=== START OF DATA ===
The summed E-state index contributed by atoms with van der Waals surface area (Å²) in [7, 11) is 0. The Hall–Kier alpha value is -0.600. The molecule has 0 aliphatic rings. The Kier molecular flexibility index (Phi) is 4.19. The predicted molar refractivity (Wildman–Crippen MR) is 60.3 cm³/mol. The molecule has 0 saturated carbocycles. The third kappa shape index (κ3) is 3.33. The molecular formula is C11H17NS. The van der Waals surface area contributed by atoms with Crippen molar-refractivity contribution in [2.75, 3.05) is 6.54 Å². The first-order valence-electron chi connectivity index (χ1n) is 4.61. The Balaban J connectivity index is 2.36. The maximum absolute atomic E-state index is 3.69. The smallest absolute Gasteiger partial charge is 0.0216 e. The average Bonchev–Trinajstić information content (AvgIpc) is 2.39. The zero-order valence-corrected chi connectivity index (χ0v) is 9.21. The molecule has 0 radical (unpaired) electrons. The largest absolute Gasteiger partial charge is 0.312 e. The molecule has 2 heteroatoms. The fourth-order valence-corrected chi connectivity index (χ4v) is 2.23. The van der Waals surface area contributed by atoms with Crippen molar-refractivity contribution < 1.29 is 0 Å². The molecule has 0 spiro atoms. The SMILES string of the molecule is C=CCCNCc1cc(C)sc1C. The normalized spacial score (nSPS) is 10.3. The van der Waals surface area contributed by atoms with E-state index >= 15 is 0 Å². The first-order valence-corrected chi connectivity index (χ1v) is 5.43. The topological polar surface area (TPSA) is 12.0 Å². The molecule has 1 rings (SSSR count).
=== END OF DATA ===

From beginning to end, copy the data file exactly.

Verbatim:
The summed E-state index contributed by atoms with van der Waals surface area (Å²) in [7, 11) is 0. The Hall–Kier alpha value is -0.600. The molecule has 0 aliphatic rings. The Kier molecular flexibility index (Phi) is 4.19. The predicted molar refractivity (Wildman–Crippen MR) is 60.3 cm³/mol. The molecule has 0 saturated carbocycles. The third kappa shape index (κ3) is 3.33. The molecular formula is C11H17NS. The van der Waals surface area contributed by atoms with Crippen molar-refractivity contribution in [2.75, 3.05) is 6.54 Å². The first-order valence-electron chi connectivity index (χ1n) is 4.61. The Balaban J connectivity index is 2.36. The maximum absolute atomic E-state index is 3.69. The smallest absolute Gasteiger partial charge is 0.0216 e. The average Bonchev–Trinajstić information content (AvgIpc) is 2.39. The zero-order valence-corrected chi connectivity index (χ0v) is 9.21. The molecule has 0 radical (unpaired) electrons. The largest absolute Gasteiger partial charge is 0.312 e. The molecule has 2 heteroatoms. The fourth-order valence-corrected chi connectivity index (χ4v) is 2.23. The van der Waals surface area contributed by atoms with Crippen molar-refractivity contribution < 1.29 is 0 Å². The molecule has 0 spiro atoms. The SMILES string of the molecule is C=CCCNCc1cc(C)sc1C. The normalized spacial score (nSPS) is 10.3. The van der Waals surface area contributed by atoms with E-state index >= 15 is 0 Å². The first-order valence-corrected chi connectivity index (χ1v) is 5.43. The topological polar surface area (TPSA) is 12.0 Å². The molecule has 1 rings (SSSR count).